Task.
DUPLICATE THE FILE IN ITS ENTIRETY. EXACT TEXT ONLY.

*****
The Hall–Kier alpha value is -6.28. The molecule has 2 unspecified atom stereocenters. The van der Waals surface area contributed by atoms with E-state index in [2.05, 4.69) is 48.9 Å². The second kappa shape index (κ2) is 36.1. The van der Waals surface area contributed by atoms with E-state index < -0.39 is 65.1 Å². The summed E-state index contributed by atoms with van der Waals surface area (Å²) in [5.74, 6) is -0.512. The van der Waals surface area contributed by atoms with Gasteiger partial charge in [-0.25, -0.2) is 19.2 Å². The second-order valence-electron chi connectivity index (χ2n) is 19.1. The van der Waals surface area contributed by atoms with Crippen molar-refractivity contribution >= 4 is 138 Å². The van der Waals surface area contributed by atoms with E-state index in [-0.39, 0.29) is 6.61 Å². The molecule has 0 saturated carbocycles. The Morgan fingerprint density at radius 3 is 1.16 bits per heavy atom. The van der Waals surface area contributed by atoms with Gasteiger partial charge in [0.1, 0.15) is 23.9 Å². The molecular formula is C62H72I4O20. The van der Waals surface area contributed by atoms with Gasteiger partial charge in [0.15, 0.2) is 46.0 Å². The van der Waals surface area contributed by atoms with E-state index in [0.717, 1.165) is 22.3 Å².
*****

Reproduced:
The Hall–Kier alpha value is -6.28. The molecule has 2 unspecified atom stereocenters. The van der Waals surface area contributed by atoms with E-state index in [2.05, 4.69) is 48.9 Å². The second kappa shape index (κ2) is 36.1. The van der Waals surface area contributed by atoms with E-state index < -0.39 is 65.1 Å². The summed E-state index contributed by atoms with van der Waals surface area (Å²) in [5.74, 6) is -0.512. The van der Waals surface area contributed by atoms with Gasteiger partial charge in [-0.25, -0.2) is 19.2 Å². The second-order valence-electron chi connectivity index (χ2n) is 19.1. The van der Waals surface area contributed by atoms with Crippen molar-refractivity contribution >= 4 is 138 Å². The van der Waals surface area contributed by atoms with E-state index in [-0.39, 0.29) is 6.61 Å². The molecule has 0 saturated carbocycles. The Morgan fingerprint density at radius 3 is 1.16 bits per heavy atom. The van der Waals surface area contributed by atoms with Gasteiger partial charge in [0.1, 0.15) is 23.9 Å². The molecular formula is C62H72I4O20. The van der Waals surface area contributed by atoms with Gasteiger partial charge in [0.15, 0.2) is 46.0 Å². The van der Waals surface area contributed by atoms with E-state index in [0.717, 1.165) is 22.3 Å².